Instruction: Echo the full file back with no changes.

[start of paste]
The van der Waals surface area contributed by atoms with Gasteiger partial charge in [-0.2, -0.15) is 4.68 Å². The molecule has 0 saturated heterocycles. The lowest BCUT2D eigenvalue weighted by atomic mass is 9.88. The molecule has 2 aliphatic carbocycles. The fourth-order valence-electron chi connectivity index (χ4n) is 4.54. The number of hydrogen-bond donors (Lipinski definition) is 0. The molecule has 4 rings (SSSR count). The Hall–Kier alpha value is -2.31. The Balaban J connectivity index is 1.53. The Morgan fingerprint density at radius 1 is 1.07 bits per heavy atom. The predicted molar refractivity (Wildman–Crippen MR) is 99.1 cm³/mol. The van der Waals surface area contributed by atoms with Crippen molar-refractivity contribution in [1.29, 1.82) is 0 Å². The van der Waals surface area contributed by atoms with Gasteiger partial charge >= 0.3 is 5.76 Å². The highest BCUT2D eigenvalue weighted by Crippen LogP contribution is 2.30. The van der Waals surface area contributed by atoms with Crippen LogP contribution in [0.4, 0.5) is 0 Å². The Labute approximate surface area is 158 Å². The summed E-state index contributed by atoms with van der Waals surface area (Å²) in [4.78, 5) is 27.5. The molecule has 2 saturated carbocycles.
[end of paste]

The van der Waals surface area contributed by atoms with Gasteiger partial charge in [-0.2, -0.15) is 4.68 Å². The molecule has 0 saturated heterocycles. The lowest BCUT2D eigenvalue weighted by atomic mass is 9.88. The molecule has 2 aliphatic carbocycles. The fourth-order valence-electron chi connectivity index (χ4n) is 4.54. The number of hydrogen-bond donors (Lipinski definition) is 0. The molecule has 4 rings (SSSR count). The Hall–Kier alpha value is -2.31. The Balaban J connectivity index is 1.53. The Morgan fingerprint density at radius 1 is 1.07 bits per heavy atom. The predicted molar refractivity (Wildman–Crippen MR) is 99.1 cm³/mol. The van der Waals surface area contributed by atoms with Crippen molar-refractivity contribution in [1.29, 1.82) is 0 Å². The van der Waals surface area contributed by atoms with Gasteiger partial charge >= 0.3 is 5.76 Å². The highest BCUT2D eigenvalue weighted by Crippen LogP contribution is 2.30. The van der Waals surface area contributed by atoms with Crippen LogP contribution in [0.4, 0.5) is 0 Å². The Labute approximate surface area is 158 Å². The summed E-state index contributed by atoms with van der Waals surface area (Å²) in [4.78, 5) is 27.5. The molecule has 2 saturated carbocycles.